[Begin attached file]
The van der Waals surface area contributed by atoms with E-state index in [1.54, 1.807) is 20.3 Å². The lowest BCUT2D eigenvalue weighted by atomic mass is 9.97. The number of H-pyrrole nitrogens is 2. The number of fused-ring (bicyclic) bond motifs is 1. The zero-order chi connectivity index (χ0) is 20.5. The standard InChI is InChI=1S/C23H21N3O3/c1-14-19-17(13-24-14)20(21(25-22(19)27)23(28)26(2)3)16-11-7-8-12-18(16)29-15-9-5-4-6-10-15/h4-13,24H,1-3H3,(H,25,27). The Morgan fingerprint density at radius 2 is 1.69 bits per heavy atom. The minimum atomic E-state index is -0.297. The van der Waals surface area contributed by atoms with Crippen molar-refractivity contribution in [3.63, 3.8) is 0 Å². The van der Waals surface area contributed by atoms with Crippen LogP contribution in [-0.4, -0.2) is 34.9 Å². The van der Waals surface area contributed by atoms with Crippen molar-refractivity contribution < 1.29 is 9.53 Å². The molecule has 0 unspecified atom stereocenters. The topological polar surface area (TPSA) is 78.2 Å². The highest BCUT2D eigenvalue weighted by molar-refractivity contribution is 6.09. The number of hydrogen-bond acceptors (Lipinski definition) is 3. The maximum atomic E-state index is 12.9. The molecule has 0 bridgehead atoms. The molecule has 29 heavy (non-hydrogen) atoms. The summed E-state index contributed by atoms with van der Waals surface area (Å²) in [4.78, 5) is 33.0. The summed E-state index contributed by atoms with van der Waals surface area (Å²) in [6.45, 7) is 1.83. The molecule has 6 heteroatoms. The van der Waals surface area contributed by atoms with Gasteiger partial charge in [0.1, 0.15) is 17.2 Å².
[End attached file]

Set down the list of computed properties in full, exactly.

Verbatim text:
The van der Waals surface area contributed by atoms with E-state index in [1.54, 1.807) is 20.3 Å². The lowest BCUT2D eigenvalue weighted by atomic mass is 9.97. The number of H-pyrrole nitrogens is 2. The number of fused-ring (bicyclic) bond motifs is 1. The zero-order chi connectivity index (χ0) is 20.5. The standard InChI is InChI=1S/C23H21N3O3/c1-14-19-17(13-24-14)20(21(25-22(19)27)23(28)26(2)3)16-11-7-8-12-18(16)29-15-9-5-4-6-10-15/h4-13,24H,1-3H3,(H,25,27). The Morgan fingerprint density at radius 2 is 1.69 bits per heavy atom. The minimum atomic E-state index is -0.297. The van der Waals surface area contributed by atoms with Crippen molar-refractivity contribution in [3.63, 3.8) is 0 Å². The van der Waals surface area contributed by atoms with Crippen LogP contribution in [-0.4, -0.2) is 34.9 Å². The van der Waals surface area contributed by atoms with Crippen molar-refractivity contribution < 1.29 is 9.53 Å². The molecule has 0 unspecified atom stereocenters. The topological polar surface area (TPSA) is 78.2 Å². The highest BCUT2D eigenvalue weighted by molar-refractivity contribution is 6.09. The number of hydrogen-bond acceptors (Lipinski definition) is 3. The maximum atomic E-state index is 12.9. The molecule has 0 bridgehead atoms. The molecule has 29 heavy (non-hydrogen) atoms. The summed E-state index contributed by atoms with van der Waals surface area (Å²) in [4.78, 5) is 33.0. The summed E-state index contributed by atoms with van der Waals surface area (Å²) in [6.45, 7) is 1.83. The molecule has 6 heteroatoms. The van der Waals surface area contributed by atoms with Gasteiger partial charge in [0.1, 0.15) is 17.2 Å².